So, what is mediation and how can it help my business in resolving disputes?
According to the Centre for Effective Dispute Resolution: “Mediation is a flexible process conducted confidentially in which a neutral person actively assists parties in working towards a negotiated agreement of a dispute or difference, with the parties in ultimate control of the decision to settle and the terms of resolution."
In fact, we actually all mediate on a daily basis (sometimes more successfully than others!) Mediating with our children to finish their dinner or to start their homework, mediating with our colleagues to establish the best way forward when tackling a particular problem, and so forth. Mediation is, in essence, a negotiation, but unlike in everyday life, at a mediation meeting a third party neutral (the mediator) is present and his or her role is to help the parties to work towards a negotiated settlement. Mediation can be an excellent tool to help resolve disputes in a business environment.
There are four cornerstones of mediation which govern the entire process: It is voluntary. This means that a party can refuse to participate or may leave a mediation meeting at any time. The mediator is neutral and does not take sides. It is absolutely vital that the mediator gains the trust of both parties; if the parties don’t fully trust the mediator, they are likely to feel constrained when speaking to the mediator and the mediation is almost certainly destined to fail. It is confidential. This is very important, as each party must be confident that what they tell the mediator will not be passed on to the other side without their express consent.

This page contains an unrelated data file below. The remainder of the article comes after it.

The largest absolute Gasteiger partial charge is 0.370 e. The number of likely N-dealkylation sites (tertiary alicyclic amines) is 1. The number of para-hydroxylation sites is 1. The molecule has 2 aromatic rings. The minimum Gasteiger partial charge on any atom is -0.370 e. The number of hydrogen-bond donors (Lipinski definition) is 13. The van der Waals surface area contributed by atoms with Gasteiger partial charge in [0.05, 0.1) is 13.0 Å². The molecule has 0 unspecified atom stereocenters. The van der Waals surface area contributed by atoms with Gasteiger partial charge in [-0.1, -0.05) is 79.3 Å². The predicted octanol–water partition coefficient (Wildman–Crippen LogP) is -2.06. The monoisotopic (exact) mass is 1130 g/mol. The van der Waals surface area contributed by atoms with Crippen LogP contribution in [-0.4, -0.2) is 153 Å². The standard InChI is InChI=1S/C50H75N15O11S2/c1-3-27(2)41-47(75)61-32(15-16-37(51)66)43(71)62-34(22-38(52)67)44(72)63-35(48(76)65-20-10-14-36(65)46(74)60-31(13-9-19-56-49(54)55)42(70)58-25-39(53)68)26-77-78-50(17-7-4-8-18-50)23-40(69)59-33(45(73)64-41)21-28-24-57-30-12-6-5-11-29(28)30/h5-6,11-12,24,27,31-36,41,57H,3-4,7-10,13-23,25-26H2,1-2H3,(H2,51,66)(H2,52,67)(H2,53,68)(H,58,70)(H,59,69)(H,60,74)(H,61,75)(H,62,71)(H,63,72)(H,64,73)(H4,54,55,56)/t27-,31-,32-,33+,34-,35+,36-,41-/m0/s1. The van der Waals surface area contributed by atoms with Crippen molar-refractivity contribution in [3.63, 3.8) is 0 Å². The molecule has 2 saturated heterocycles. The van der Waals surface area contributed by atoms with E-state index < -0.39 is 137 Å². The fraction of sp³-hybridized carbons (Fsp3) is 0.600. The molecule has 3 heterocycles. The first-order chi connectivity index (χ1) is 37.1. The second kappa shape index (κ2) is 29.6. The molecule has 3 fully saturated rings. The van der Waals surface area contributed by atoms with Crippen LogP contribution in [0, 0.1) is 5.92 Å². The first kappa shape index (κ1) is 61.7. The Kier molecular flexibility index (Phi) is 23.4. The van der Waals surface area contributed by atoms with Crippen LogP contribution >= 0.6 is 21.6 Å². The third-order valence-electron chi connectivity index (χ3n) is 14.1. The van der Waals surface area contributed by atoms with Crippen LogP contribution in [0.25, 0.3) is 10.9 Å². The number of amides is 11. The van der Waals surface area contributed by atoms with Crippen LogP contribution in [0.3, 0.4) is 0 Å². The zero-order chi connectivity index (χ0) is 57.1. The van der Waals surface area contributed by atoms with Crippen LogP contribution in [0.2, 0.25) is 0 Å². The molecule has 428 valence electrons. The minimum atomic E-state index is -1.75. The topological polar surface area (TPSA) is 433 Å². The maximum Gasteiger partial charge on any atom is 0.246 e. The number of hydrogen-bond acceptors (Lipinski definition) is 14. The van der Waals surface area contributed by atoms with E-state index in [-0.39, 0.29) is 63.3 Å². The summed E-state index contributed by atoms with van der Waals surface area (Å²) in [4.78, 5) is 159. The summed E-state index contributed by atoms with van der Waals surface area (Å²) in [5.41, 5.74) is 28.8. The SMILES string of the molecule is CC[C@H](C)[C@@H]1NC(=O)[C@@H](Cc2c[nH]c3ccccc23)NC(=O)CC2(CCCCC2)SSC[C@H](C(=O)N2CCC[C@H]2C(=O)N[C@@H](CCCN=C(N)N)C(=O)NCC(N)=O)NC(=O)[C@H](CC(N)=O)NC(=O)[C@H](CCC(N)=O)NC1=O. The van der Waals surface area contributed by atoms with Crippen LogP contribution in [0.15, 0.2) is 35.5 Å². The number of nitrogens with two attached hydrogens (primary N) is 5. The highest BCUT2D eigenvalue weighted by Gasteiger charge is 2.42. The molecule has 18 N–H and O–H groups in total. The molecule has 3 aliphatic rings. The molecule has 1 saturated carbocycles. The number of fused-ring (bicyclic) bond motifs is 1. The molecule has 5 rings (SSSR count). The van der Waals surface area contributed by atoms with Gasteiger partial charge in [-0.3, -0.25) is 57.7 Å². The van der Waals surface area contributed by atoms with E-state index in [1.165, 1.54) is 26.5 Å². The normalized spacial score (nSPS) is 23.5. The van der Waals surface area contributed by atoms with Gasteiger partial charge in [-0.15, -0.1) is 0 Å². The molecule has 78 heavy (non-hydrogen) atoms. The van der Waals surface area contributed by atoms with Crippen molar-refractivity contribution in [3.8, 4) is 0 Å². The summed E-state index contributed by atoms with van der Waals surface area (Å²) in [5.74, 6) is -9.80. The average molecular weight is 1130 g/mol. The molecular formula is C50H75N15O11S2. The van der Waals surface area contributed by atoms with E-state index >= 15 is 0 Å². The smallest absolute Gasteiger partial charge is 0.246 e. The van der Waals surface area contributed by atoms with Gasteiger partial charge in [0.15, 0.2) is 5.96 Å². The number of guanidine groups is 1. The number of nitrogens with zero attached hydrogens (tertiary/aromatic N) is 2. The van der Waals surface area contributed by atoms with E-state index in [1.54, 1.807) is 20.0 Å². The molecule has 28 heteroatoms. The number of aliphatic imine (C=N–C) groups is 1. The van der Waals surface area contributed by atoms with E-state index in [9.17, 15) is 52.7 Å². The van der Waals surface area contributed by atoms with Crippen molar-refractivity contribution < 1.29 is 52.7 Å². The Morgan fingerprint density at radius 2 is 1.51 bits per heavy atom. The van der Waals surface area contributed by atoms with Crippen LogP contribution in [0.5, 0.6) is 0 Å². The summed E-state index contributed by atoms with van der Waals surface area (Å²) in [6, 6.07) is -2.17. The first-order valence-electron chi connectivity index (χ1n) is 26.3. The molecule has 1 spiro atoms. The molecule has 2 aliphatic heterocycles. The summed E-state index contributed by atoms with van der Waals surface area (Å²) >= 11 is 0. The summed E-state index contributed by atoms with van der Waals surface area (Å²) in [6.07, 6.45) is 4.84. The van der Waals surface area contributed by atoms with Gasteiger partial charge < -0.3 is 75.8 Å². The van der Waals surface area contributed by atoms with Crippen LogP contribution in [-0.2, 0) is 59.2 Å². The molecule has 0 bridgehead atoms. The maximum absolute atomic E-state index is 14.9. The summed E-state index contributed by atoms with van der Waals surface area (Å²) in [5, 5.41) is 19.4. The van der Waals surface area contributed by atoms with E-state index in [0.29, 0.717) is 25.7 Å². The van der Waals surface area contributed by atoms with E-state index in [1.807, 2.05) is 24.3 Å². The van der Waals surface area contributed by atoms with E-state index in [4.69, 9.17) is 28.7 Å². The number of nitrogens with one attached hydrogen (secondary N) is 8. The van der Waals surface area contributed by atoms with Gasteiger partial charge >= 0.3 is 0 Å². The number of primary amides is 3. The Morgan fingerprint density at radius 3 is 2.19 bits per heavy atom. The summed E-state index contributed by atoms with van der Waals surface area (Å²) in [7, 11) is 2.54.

The parties are in control of the outcome of the mediation. The mediator is not there to make a ruling or to give a judgment and the decision on whether or not to settle, and the terms of any settlement, is ultimately in the hands of the parties. There are a number of advantages to mediation when compared to formal legal processes. In particular, settlement at a mediation avoids the risks, costs and time of a court or arbitration claim.
Indeed, unlike formal legal proceedings the mediation process is focused on solutions rather than blame or legal liability. This in turn often means that ongoing business relationships are more likely to be able to be preserved once a dispute has been resolved. Mediation is quick (particularly in comparison to litigation or arbitration) and boasts a relatively high success rate. In addition, because a mediator can speak to both parties privately, the mediator can attempt to bridge the gap between them and also test or challenge a party’s (perhaps sometimes, unrealistic) expectations.
Conversely, there is of course no guarantee that a mediation will be successful and if a mediation fails, the parties will have already incurred extra costs and wasted some time. In some instances, the parties are just too far apart or actually have no interest in settling the matter at all. This can mean that a mediation becomes an uphill struggle, albeit not necessarily an impossible one.
The appetite for mediation is certainly growing within the region, which is unsurprising given the various advantages outlined above. Recent Freezone surveys have indicated that a majority of our members would like DMCC’s assistance in resolving disputes. With this in mind (and because of the advantages of mediation as compared to other adjudicative processes), the DMCC Disputes Centre has recently expanded its current workplace mediation offering to also include a commercial mediation service (Silver, Gold and Platinum Mediation).
These three tiers are available to any member company or member of the DMCC Food Trade Group who is involved in a general commercial dispute (for example, an alleged breach of contract).